Bobby Hilliard, 49, from Clonakilty in Co Cork, said he would not let the horror of Monday’s attack put him off running in the iconic event again.
He was among the 108 people registered as Irish residents or citizens who took part in the race — all are safe and well.
And the father of two revealed that if it hadn’t been for the encouragement of two American runners, he could have been crossing the line just as the bombs went off.
Mr Hilliard, who crossed the line to finish his 25th marathon just minutes before the bombs went off, said he “hit the wall” at the 21-mile mark.
“I started to walk at that stage but two American women who were running near me, and the positivity from the crowd, just encouraged me to start running again,” he said.
“If I hadn’t starting running at that point, I could have been caught in the blast.”
Speaking from his hotel in Boston yesterday, he said the full shock of the attack is only sinking in now.
“It’s hard to believe that someone would do this to ordinary runners and spectators at the finish line,” he said.
“You’d wonder what would drive someone to create such pain and misery on such a positive day.”
Mr Hilliard, a founder of the Waterfront Marathon in Clonakilty, was mingling with other runners who had finished the race when the first bomb went off.
“I was gathering my thoughts and was about to get a foil sheet when we heard the first bang,” he said.
“We genuinely thought it was firecrackers or bangers. But the Americans copped on very quickly what was going on.
“It seemed like time stood still. They moved us on very quickly, we got medals and juices and we were moved out very quickly.
“It still hadn’t registered with us what had happened. It wasn’t until afterwards that it hit us. It was chaos with ambulances and police cars flying all over the place.
“We were all over the place emotionally and physically. I didn’t see the carnage.
“It was only when I walked back to the hotel and saw the full extent of the events on the news, that I realised how bad it was.
“Yesterday was eerie. Nobody celebrated. It was just sad. Such a beautiful day that will be remembered for all the wrong reasons.”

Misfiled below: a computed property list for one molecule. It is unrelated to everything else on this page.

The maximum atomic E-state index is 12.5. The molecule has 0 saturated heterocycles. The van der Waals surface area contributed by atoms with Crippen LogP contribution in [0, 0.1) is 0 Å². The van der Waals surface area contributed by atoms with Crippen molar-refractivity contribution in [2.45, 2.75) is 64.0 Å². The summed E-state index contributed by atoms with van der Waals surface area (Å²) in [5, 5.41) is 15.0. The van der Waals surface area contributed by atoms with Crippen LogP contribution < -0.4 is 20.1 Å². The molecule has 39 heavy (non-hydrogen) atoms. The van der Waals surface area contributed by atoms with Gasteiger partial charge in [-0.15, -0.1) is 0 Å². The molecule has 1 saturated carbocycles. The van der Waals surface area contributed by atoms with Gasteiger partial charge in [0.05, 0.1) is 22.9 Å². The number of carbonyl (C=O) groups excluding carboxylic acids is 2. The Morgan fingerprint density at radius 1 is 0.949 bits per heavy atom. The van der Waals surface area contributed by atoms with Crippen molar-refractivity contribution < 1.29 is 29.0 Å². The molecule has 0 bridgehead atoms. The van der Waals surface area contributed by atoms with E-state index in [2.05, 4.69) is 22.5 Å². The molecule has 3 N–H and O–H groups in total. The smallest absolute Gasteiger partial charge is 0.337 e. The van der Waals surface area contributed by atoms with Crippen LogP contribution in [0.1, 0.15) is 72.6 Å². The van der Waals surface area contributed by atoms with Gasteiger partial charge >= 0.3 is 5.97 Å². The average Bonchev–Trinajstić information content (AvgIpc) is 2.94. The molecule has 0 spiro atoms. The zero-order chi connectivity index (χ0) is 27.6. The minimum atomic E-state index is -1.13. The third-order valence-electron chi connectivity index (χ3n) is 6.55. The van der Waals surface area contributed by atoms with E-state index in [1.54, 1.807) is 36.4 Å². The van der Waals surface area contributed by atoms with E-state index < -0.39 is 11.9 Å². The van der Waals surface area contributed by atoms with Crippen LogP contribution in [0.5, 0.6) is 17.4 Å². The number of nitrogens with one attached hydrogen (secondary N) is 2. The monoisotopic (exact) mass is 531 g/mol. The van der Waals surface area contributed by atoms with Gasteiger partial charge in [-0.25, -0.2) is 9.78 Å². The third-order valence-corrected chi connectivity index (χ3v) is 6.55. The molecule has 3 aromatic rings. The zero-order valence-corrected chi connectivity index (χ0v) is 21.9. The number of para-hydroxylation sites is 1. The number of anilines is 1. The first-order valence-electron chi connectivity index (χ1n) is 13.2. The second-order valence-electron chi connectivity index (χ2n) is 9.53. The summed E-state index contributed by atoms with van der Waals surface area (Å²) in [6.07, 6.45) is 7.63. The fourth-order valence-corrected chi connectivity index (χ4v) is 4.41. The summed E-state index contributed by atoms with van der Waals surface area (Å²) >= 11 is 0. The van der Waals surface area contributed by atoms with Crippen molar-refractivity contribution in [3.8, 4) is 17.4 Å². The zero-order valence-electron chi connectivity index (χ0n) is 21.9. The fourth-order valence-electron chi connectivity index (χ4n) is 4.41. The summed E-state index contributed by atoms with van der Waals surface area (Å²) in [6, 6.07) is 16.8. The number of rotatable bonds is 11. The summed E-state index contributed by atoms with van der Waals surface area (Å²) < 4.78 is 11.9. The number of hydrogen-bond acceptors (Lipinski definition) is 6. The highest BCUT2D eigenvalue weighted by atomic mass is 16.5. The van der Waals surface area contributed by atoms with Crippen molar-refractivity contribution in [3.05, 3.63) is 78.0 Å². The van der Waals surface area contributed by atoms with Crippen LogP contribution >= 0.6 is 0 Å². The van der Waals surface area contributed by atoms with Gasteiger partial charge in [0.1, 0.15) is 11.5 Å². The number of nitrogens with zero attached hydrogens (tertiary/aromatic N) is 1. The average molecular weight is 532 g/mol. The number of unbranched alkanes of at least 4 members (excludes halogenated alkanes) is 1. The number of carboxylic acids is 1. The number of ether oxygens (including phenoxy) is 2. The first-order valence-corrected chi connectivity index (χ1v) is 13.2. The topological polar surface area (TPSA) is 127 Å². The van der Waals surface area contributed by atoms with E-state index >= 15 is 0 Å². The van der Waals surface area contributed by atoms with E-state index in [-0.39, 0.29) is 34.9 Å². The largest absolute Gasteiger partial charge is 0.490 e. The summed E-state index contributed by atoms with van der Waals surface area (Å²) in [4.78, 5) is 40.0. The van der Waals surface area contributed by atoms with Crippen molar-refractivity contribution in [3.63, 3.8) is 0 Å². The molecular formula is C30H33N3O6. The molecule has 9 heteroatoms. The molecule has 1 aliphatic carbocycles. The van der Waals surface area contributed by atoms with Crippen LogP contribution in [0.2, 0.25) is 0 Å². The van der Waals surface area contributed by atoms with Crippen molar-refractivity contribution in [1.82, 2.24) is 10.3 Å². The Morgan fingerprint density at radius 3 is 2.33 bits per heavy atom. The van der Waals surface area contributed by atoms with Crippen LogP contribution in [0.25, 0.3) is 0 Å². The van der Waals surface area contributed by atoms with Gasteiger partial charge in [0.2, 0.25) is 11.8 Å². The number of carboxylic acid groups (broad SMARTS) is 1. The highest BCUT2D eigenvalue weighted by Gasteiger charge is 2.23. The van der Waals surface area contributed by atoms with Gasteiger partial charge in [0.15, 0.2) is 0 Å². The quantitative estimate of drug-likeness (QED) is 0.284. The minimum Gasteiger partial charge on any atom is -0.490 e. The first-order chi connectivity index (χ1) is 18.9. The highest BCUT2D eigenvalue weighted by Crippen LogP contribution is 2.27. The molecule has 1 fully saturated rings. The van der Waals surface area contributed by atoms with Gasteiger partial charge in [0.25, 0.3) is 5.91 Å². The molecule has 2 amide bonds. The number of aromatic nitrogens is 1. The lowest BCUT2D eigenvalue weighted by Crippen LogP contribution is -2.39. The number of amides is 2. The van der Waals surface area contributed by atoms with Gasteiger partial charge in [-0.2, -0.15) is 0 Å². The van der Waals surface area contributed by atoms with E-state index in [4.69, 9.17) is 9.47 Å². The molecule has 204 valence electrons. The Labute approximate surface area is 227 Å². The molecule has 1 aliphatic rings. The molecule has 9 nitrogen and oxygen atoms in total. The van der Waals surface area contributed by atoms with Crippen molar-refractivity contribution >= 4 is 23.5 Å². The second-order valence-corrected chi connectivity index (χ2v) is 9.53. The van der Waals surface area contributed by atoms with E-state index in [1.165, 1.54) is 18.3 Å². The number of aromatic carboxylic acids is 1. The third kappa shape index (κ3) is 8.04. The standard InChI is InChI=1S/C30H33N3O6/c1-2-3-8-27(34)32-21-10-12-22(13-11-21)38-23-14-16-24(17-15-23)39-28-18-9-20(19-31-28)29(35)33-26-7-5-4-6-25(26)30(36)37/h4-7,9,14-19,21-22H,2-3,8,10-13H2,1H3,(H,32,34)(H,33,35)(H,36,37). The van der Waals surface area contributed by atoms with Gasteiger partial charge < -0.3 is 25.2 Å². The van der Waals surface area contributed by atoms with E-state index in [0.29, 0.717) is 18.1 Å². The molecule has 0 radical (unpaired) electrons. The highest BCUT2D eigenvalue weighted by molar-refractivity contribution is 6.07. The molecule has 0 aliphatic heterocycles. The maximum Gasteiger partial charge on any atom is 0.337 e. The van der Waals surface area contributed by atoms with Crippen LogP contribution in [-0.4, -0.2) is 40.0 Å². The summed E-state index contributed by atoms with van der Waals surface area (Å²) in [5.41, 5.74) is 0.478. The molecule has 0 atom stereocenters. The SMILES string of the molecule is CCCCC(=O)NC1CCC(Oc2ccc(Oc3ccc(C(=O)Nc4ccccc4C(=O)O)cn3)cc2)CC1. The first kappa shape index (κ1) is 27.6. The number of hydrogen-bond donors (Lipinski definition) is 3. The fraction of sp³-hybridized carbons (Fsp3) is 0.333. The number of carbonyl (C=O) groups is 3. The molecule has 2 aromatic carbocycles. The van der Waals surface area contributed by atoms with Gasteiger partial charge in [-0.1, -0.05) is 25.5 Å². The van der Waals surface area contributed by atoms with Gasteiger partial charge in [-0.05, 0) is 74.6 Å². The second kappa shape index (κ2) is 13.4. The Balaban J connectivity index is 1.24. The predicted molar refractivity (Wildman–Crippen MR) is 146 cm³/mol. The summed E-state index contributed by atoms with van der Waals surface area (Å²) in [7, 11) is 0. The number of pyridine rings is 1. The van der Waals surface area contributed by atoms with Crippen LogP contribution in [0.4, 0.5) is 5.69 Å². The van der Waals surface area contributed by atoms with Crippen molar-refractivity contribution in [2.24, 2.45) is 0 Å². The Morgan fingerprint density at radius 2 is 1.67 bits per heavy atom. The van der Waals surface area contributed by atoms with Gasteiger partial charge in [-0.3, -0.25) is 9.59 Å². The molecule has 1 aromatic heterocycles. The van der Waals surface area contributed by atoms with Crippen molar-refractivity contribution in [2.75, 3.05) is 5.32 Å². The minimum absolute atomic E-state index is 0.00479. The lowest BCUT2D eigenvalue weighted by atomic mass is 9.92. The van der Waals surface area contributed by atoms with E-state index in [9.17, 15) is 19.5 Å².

Brian Donovan, 35, originally from Ashbrook in Limerick, was at the marathon to cheer on his wife, Julia.
He said the enormity of what happened only sunk in when he awoke yesterday in his Boston hotel room.
Julia, 33, had crossed the finish line almost an hour-and-a-half before the blasts occurred.
“We were never in danger, thankfully. But it is only this morning watching the news that it is sinking in what has happened,” he said.
Mr Donovan, who works in London in financial services, said he had helped a local man in his late-20s who was sitting on a pavement in a state of shock, with no money, water or mobile phone to ring for help.
“The city was in lockdown and this man had nothing on him after running the race and was stranded. He wasn’t injured but was obviously in state of shock.
“So I gave some money and let him use my phone so he could call friends and family to say he was okay.”
He said there was mass confusion and it was hard for locals to gather exactly what had happened as local news reports contradicted each other.
“I learned more from ringing home to Ireland than I did from the news here,” he said.
Julia said she was horrified by the attacks.
“I crossed the finish line before this happened and Brian was there waiting for me. This could so easily have been us. It’s a sobering thought,” she said.
The couple had not planned to run this weekend’s London Marathon and are due to leave Boston tomorrow.
Irish accounted for
Some 108 Irish citizens, 50 of whom are resident in Ireland, have been accounted for in the wake of the Boston Marathon bombings.
A total of 108 people who took part in the marathon were listed as having Irish citizenship, while 50 were listed as being resident in Ireland. Of these, 46 runners began the race, with 42 finishing.
A spokesperson for the Department of Foreign Affairs said the Irish consulate was investigating all of the Irish participants but was not aware of any casualties.
Taoiseach Enda Kenny offered his sympathies to the people of Boston yesterday. “This is an act of insanity when so many people enjoyed the preparation for that wonderful race and the occasion itself. We sympathise with the people of Boston, the many Irish people that have been affected in one way or another in a city that is so Irish. This is a tragedy,” he said.
Tánaiste Eamon Gilmore said: “My thoughts are with the people and the authorities in Boston as they continue to deal with this tragic situation. I know that there were a significant number of Irish participating or involved in the marathon, and my department — in particular the Irish consulate in Boston — is doing all that it can to make contact with our nationals to check on their situation.”
Among the athletes taking part in the race were a team of 10 from the Royal College of Surgeons and a dozen runners who travelled with Dublin-based tour operator Sports Travel International, all of whom have been accounted for and are safe and well.
Irish people concerned about loved ones can contact the Department of Foreign Affairs’ special helpline on 01 4780822.
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